I did most of the driving, mostly b/c I love driving, but partly b/c Aye gets bored easily on long road trips, and has a tendency to nod off while driving (exception: 2008 road trip to the Grand Canyon, Disneyland, Roswell, we rented a car with XM radio-the Oprah station kept her awake). Knowing this, I cannot really rest in the back while she’s driving, so I drove…I really didn’t mind at all.
Since we are into July now, it will take quite an effort to document every highlight of our camping trips. We may just post photo albums of the beautiful and/or quirky places we’ve visited, and try our best to blog about our recent travels here in Thailand. We MAY also share our past travels with our child since she was a 6 month-old and lessons learned on how to travel with a child from our perspective.
Aye and Emma are quite sound asleep as I write this entry, and I must say I’m proud of the three of us for having traveled so far this summer. What a contrast it has been, to go from the dry climate of the American southwest, to the monsoon season in SE Asia. We camped our way to Los Angeles, by way of national and state parks in NM, AZ, UT and NV. We departed LAX on June 11th, and began our Asian leg of the journey on June 12th. We return to LAX on July 29th and then continue on with our third part of our trip but back to Texas!
In the blogs to come, you should expect to read about stories about real people, not just the places we’ve encountered. Here’s a list of probable stories we may cover (eventually!)-pardon the bullet points, as a professor, I know I overuse them:
- Going from sleeping in a tent to the top floor hotel suite in Pallazo Casino, Las Vegas.
- Our love for & fascination with Route 66. But the classic hotel we stayed in was quite creepy.
- Mesmerized by Monument Valley (mother of all vortices) , & perfect camp site. Awestruck by the sunrise. Learned that the camera’s date stamp was ON.. Ugh. Photoshop, anyone?
- So Sedona, So Surreal!
- Upper and Lower Antelope Slot Canyons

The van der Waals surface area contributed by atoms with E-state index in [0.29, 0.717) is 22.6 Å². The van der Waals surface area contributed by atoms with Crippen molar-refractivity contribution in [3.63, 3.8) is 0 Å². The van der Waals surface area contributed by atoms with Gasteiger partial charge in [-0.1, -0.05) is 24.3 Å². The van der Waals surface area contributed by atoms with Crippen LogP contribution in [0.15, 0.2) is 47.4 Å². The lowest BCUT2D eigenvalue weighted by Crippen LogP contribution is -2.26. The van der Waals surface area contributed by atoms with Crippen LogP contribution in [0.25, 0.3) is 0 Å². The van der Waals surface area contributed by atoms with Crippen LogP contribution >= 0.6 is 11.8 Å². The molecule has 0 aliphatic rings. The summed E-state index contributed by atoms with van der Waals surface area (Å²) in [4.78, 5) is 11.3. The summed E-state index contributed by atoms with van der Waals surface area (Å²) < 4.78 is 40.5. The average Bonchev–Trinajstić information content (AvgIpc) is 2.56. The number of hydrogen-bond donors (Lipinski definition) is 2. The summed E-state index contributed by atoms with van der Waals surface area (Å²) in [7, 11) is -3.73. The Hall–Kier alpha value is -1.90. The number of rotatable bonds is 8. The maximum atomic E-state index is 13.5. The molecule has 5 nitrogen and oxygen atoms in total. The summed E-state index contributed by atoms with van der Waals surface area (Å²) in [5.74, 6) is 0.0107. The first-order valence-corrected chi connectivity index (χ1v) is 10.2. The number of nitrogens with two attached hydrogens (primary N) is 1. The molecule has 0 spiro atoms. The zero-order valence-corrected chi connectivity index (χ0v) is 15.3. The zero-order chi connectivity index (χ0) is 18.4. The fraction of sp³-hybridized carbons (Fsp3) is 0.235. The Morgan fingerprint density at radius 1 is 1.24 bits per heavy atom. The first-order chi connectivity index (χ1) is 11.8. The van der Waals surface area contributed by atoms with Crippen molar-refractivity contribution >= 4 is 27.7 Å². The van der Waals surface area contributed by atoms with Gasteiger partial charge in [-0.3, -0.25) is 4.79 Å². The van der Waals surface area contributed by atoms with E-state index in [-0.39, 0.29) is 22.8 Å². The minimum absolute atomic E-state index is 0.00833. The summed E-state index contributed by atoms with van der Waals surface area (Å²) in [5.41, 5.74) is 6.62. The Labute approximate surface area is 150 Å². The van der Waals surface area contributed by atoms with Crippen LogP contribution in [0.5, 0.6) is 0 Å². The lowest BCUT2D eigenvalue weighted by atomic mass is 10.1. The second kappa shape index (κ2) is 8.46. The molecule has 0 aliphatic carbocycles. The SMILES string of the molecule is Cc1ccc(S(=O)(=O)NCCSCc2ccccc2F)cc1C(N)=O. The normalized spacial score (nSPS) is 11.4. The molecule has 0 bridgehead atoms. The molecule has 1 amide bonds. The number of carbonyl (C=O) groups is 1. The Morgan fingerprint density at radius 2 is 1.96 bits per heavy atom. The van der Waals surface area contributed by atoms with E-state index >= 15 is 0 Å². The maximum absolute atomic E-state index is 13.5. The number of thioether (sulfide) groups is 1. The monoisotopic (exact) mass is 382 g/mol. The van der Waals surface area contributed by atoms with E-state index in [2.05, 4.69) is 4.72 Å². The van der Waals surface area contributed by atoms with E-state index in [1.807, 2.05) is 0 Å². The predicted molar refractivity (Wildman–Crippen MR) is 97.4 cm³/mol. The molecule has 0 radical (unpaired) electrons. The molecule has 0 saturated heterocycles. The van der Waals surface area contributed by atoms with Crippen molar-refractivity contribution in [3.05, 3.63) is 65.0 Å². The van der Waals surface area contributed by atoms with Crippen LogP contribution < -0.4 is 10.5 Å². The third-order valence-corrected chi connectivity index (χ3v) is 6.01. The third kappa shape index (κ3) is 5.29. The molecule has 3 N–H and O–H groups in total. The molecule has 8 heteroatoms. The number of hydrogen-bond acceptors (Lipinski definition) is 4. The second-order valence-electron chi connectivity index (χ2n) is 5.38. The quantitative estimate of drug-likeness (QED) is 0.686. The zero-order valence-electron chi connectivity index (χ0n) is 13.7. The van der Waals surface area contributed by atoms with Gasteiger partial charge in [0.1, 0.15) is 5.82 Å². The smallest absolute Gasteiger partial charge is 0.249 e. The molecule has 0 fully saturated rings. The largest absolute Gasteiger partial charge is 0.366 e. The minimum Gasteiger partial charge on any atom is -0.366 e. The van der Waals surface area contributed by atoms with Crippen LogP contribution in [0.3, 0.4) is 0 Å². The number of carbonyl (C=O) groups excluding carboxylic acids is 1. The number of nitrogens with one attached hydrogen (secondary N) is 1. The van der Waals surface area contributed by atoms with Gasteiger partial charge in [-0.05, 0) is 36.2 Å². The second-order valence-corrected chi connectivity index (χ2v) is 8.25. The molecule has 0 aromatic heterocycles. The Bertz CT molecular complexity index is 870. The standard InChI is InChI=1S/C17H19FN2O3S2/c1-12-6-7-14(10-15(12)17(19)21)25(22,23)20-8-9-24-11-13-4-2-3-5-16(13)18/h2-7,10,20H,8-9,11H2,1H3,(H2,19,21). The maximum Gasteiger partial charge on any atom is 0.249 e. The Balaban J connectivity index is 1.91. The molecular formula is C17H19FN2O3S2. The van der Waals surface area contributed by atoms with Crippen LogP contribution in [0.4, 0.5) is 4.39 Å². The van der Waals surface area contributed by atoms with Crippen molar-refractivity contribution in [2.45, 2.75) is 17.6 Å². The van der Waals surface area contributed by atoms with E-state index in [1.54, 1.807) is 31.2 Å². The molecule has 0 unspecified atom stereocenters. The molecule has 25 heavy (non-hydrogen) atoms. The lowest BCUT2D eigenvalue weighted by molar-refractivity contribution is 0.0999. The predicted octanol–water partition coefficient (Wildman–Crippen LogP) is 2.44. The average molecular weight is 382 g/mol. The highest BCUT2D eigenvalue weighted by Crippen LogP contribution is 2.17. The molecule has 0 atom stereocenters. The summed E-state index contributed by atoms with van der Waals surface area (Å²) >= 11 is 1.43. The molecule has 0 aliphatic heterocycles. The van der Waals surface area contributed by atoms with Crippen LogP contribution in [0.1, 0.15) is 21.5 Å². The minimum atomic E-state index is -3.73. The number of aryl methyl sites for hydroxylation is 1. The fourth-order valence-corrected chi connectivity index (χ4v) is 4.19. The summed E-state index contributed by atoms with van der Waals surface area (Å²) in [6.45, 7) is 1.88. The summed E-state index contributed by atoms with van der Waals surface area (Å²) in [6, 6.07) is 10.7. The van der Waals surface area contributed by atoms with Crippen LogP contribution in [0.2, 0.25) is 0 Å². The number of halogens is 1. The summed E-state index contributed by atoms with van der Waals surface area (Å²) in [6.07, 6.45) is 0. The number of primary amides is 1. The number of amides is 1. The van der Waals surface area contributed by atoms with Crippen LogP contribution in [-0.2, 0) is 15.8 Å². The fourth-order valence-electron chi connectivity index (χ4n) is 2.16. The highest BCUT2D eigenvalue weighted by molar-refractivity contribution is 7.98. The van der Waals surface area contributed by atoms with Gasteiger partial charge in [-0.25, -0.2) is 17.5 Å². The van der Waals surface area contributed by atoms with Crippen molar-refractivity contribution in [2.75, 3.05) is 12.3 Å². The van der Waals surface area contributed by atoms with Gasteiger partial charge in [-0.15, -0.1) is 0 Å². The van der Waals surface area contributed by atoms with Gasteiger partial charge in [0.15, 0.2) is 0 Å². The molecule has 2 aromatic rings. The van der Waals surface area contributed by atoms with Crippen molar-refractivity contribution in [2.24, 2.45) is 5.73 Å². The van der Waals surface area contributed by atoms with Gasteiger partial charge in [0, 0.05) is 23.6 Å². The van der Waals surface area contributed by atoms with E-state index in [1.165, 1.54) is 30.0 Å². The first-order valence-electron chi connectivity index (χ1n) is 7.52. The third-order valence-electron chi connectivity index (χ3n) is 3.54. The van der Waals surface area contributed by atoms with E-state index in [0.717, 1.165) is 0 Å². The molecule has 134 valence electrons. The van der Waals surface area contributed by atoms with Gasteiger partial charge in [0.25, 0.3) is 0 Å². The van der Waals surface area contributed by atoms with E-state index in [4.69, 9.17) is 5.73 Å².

- Hoodoos of Bryce Canyons!
- How we hiked the Narrows in Mt. Zion National Park… Okay, not all the way.. but enough to justify a hat pin.
- Bangkok Zoo – Best zoo we’ve seen? Chiang Mai Zoo – the worst zoo? (Note, they did have pandas though!)
- Siem Reap, Cambodia: To see Angkor sites, of course!
- What we learned about life in Cambodia, from our daily TukTuk driver & Jack of all Trades.
- Jack’s obsession with TukTuks! Yes, he took that photo in the banner!
- Why Elephant rides in a monsoon should cost extra!
- What we’ve learned about living in Thailand from our new Burmese friends (Aye is Burmese -speaking American-Huge plus!). We’re now their neighbors in their apartment building! Can’t beat 150 Thai Baht per night!
- How to ride a motorbike in Thailand (think Xanax; say a prayer, and stay to the left). (DONE)
- Cool Monk photo, videos and Monk Chats
- Where is Jack practicing Tai Chi these days?
- Aye’s obsession for food- especially spicy ones! Life would be dull without lime, garlic and chili peppers! Jack would recommend STRONG breath mints!
- Durian or Stinky Tofu?
- Our 6 year old can make friends anywhere
- Emma’s playgrounds around the world since six-months young
- Disney World: yes, we went there too!
- Funeral in Taiwan turned out to be a great family reunion!
- Our family travel traditions we’ve developed for our daughter!
- What we consider a travel souvenir may surprise you! What do you consider a souvenir?
- Combining travel and service learning
- Teaching our daughter about giving, sharing, caring and having compassion and passion through our travels
Oh, man, we’ll never get to all those stories! Now that we’re settled in for a couple of weeks in Chiang Mai, hopefully both of us will have more time to document these wonderful encounters.
Lastly, we chose “GotPassort” as our Twitter and Blog usernames based on the famous “Got Milk?” campaign.
Got Passport, Will Travel!
-Jack (Aye and Emma too)